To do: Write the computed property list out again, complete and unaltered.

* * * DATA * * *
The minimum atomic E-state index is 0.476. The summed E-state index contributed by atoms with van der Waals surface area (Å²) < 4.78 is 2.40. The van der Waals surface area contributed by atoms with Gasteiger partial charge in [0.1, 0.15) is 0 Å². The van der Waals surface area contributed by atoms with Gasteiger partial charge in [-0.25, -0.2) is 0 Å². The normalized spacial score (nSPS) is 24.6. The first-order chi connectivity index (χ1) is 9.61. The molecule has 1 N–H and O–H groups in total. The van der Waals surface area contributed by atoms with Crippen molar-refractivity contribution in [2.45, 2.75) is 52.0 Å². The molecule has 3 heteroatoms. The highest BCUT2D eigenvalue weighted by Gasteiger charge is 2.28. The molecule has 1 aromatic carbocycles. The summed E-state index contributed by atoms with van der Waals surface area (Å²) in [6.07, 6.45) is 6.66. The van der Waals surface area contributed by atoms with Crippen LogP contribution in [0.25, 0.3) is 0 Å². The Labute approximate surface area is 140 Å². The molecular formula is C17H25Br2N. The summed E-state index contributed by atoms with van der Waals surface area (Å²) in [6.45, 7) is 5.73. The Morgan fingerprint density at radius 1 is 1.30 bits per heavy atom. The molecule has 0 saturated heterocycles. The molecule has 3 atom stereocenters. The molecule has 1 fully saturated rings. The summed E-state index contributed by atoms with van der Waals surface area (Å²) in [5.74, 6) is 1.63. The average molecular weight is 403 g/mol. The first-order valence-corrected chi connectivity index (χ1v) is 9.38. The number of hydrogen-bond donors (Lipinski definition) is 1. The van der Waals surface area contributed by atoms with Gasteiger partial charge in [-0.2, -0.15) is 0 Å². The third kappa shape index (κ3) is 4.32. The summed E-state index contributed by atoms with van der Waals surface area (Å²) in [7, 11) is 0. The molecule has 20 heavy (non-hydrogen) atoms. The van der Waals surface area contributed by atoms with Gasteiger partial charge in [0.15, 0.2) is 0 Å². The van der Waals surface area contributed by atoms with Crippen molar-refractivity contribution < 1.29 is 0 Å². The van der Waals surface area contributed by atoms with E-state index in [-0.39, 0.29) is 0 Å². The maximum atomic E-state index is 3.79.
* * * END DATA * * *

The minimum atomic E-state index is 0.476. The summed E-state index contributed by atoms with van der Waals surface area (Å²) < 4.78 is 2.40. The van der Waals surface area contributed by atoms with Gasteiger partial charge in [0.1, 0.15) is 0 Å². The van der Waals surface area contributed by atoms with Gasteiger partial charge in [-0.25, -0.2) is 0 Å². The normalized spacial score (nSPS) is 24.6. The first-order chi connectivity index (χ1) is 9.61. The molecule has 1 N–H and O–H groups in total. The van der Waals surface area contributed by atoms with Crippen molar-refractivity contribution in [2.45, 2.75) is 52.0 Å². The molecule has 3 heteroatoms. The highest BCUT2D eigenvalue weighted by Gasteiger charge is 2.28. The molecule has 1 aromatic carbocycles. The summed E-state index contributed by atoms with van der Waals surface area (Å²) in [6.07, 6.45) is 6.66. The van der Waals surface area contributed by atoms with Crippen LogP contribution in [0.25, 0.3) is 0 Å². The Labute approximate surface area is 140 Å². The molecular formula is C17H25Br2N. The summed E-state index contributed by atoms with van der Waals surface area (Å²) in [6.45, 7) is 5.73. The Morgan fingerprint density at radius 1 is 1.30 bits per heavy atom. The molecule has 0 saturated heterocycles. The molecule has 3 atom stereocenters. The molecule has 1 fully saturated rings. The summed E-state index contributed by atoms with van der Waals surface area (Å²) in [5.74, 6) is 1.63. The average molecular weight is 403 g/mol. The first-order valence-corrected chi connectivity index (χ1v) is 9.38. The number of hydrogen-bond donors (Lipinski definition) is 1. The van der Waals surface area contributed by atoms with Gasteiger partial charge in [-0.2, -0.15) is 0 Å². The third kappa shape index (κ3) is 4.32. The summed E-state index contributed by atoms with van der Waals surface area (Å²) in [7, 11) is 0. The molecule has 20 heavy (non-hydrogen) atoms. The van der Waals surface area contributed by atoms with Gasteiger partial charge in [0.15, 0.2) is 0 Å². The van der Waals surface area contributed by atoms with Crippen molar-refractivity contribution < 1.29 is 0 Å². The van der Waals surface area contributed by atoms with E-state index in [-0.39, 0.29) is 0 Å². The maximum atomic E-state index is 3.79.